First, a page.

I was talking to my Mother and Father on the phone yesterday, and the topic of conversation came around to some of the things that I was talking about in my last post. In it, I talked about things about myself I had recently learned, and I mentioned that I wished I’d figured out some of that stuff earlier.
I often find when I learn something new, the initial feeling can be a double edged sword. I find this particularly true with software I use every day. Sometimes someone shows me a new way of doing something that saves a lot of time. I am happy to learn the new technique, but can’t help but to think of the wasted years of having done it the old way.
In conversation with my parents, we started talking about things we’ve learned that might have made a difference earlier in our lives. We also talked about risks we’d taken earlier that in hindsight turned out for the best, even if we were doubtful at the moment of the decision. My Father had said for the most part he wouldn’t have changed much. I was a little skeptical, but he attributed it to having taken some time to figure out what he wanted early on in his life. Perhaps he’s on to something.
“Know what you want,” he said. If you know what you want, you can make decisions accordingly. If you don’t know what you want, or if your priorities aren’t straight, you’ll find yourself adrift, taking the past of least resistance, and leading a life that may or may not be satisfying.
That resonated with me. When I think about times that have been hardest in my life it’s when I have been unsure of my motivations for doing what I am doing. One of the worst feelings I experience is when I feel a false victory. This is a hard one to identify because it usually coincides with the elation of having accomplished a goal, but it’s there in the background, asking the question, “is this what you really wanted?”
I have felt this when I’ve had success in my business, like when I have landed a job that will make me a bunch of money, but at the end of it I realize I have been ignoring friends and family, and I have a hard time getting interested in the next project. To a lesser extent, I feel it when I have played solitaire on my cel phone until I’ve won. I get to watch the little cards dance around, but I then realize that I’m dog-tired and have to get up in the morning in a less than satisfactory number of hours.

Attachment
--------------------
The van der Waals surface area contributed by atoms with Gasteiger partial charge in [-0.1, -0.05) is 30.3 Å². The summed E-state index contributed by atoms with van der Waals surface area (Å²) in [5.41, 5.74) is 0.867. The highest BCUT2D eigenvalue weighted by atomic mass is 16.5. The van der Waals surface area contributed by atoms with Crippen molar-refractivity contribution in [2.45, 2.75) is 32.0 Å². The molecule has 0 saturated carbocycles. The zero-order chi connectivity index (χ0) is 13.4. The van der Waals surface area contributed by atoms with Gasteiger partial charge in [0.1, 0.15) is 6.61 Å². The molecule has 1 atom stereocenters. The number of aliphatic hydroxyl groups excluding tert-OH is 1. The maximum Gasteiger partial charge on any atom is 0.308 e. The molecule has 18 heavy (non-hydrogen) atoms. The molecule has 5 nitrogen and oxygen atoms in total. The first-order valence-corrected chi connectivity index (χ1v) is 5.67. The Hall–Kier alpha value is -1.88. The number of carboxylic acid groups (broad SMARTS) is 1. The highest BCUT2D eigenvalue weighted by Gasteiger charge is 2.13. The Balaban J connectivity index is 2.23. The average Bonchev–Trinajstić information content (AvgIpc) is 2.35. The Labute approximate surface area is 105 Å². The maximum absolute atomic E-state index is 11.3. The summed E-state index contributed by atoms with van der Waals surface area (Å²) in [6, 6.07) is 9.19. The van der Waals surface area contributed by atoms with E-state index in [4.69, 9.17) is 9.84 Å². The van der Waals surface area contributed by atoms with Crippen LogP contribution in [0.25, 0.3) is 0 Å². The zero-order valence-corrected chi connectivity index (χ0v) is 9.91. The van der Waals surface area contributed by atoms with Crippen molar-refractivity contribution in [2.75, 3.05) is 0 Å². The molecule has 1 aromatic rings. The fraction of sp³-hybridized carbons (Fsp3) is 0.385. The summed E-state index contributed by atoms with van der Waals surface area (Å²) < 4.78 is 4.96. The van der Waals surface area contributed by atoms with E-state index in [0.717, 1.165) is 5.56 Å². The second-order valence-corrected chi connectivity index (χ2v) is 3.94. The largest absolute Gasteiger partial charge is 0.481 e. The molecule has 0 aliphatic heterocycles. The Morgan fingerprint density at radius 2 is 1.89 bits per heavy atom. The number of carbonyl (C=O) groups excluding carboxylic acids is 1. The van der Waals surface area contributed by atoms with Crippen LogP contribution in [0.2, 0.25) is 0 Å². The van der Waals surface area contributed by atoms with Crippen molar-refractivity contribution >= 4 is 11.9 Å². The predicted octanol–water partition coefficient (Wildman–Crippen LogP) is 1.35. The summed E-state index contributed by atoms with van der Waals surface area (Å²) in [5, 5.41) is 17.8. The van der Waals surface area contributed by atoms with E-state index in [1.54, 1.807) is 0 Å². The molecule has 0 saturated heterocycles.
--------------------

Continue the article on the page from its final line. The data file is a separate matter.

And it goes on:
So, this morning, when I went to my little cafe to sit and have a coffee and make a list for the day, I also wrote out some of the big things in life I want. I figure if I make them public, they will be more real, so here they are. I’ll likely edit them as time goes on, and they are listed in no order other than that that I came up with them.
- I want my family and personal relationships to be the priority in my life.
- I want kids.
- I want to feel financially secure, and I want a financial plan that spans my life expectancy.
- I want to bang my own nails into my own walls, and I want to have a stake in the space I live in.
- I want to set aside a period of time every year, measured in weeks, to spend alone with my nuclear family.
- I want to maintain a real, genuine, respectful and adult relationship with each of my parents.
- I want to see my extended family at least once or twice a year, and I want to be in close enough contact with them that I’d never feel odd giving them a phone call.
- I want a job where I can feel supported financially and valued for my work.
- I want to work aside a group of individuals with whom I find comfort in familiarity.
- I want to feel enough challenge in my work to stay passionate, but I do not want so much that I am overwhelmed, or feel I have to sacrifice my family and personal relationships.
- I want to continue to know myself better, to grow and to change throughout my life.
- I want to remain open minded. I want to accept the views and lifestyles of the people around me without judgement. I want to value people based on their virtues, and not their politics.